At the 2008 election, MLP won 34 seats among the thirteen five-member districts, using the single transferable vote, despite receiving slightly fewer votes (48.9%) than the Nationalists (49.3%). Both parties secured majorities of three to two in six districts. MLP prevailed in the only district where there was a narrow margin, and also again won four seats in its consistently biggest stronghold.

 

Consequently under the revised constitutional provision of 2007, four extra seats were created in order to give the Nationalists a parliamentary majority in keeping with their greater number of first preferences. Four additional seats had been automatically created for them in 1987, and to Labour’s benefit in 1996, under the initial ‘majority rule’ constitutional guarantee of 1987. The Speaker was chosen from outside the ranks of the elected MPs.

 

In power for all but one brief term in the past twenty-five years, the Nationalists were portrayed as self-centred, in sharp contrast with a much younger MLP leader, Dr Joseph Muscat, who offered hope of major change. What ensued was a swing of 6.0%, and the most decisive outcome since the move to thirteen five-member districts in 1976. Thirty-nine MLP candidates were successful, compared with twenty-six Nationalists, in four outcomes of four to one, five of three to two and four of two to three. Majorities or margins seldom changed in particular districts in the past.

 

The 268 nominations, between 12 and 25 in each district, included 101 candidates contesting two seats. With voting voluntary, there was again a very high 93% turnout. Just 1.3% of the ballot-papers were blank or otherwise informal, ranging from 1.0% to 1.8% in individual districts. A single first preference suffices. Voters for the two main parties rarely continue beyond their preferred party’s candidates. Four bonus seats were created to create an NP presence in parliament roughly akin to its relativity in first preferences.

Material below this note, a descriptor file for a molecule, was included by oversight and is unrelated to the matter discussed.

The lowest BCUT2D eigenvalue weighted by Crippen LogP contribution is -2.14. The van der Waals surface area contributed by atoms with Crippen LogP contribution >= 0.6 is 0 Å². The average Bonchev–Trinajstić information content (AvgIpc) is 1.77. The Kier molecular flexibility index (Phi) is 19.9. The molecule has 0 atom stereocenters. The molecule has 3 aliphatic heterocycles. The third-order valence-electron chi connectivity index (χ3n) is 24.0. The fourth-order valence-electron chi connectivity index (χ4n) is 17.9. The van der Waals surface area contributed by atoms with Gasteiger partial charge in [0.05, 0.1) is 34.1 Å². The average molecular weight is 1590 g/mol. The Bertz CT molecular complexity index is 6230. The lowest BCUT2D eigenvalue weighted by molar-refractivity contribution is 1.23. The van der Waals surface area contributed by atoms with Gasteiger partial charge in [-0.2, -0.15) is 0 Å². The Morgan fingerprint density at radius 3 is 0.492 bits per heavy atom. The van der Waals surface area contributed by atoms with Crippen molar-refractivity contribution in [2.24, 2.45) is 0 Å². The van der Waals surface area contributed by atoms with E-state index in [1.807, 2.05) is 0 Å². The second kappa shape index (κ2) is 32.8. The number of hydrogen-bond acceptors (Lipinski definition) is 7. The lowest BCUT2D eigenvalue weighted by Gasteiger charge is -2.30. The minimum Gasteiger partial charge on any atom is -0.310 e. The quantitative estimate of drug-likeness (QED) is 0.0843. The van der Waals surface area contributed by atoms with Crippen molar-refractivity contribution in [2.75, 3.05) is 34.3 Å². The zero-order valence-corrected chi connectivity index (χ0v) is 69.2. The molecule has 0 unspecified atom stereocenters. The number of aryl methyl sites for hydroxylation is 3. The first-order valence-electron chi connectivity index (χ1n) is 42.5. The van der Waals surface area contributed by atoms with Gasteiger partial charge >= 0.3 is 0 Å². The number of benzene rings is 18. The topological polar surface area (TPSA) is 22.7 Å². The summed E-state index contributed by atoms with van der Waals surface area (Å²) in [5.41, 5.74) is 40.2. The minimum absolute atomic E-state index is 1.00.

Outgoing Prime Minister Lawrence Gonzi immediately stepped aside from a leadership role, allowing an internal convention to determine that in May. The leaders of two small parties indicated that they would cease that role.

 

Five MLP and six NP candidates were successful in both of the electorates for which they nominated, so countbacks were held on 28 March and 3 April 2013 respectively to determine how the seat they declined would be filled. With two young NP candidates now successful, and another two women among its four highest initial losers, the number of women elected increased to an all-time high of ten.

 

Three new parties in the Israeli Government

 

Early Israeli elections were held on 22 January 2013, after it became clear a State budget for 2013 would not be passed by the end of December. Polls in 2012 seemed certain until a last-minute decision in May by the largest party, Kadima, to join (very briefly, it turned out) the Netanyahu Government. An adverse High Court ruling prompted much effort being unsuccessfully devoted to ending dispensations regarding military duty or civilian service for those choosing a life of religious study.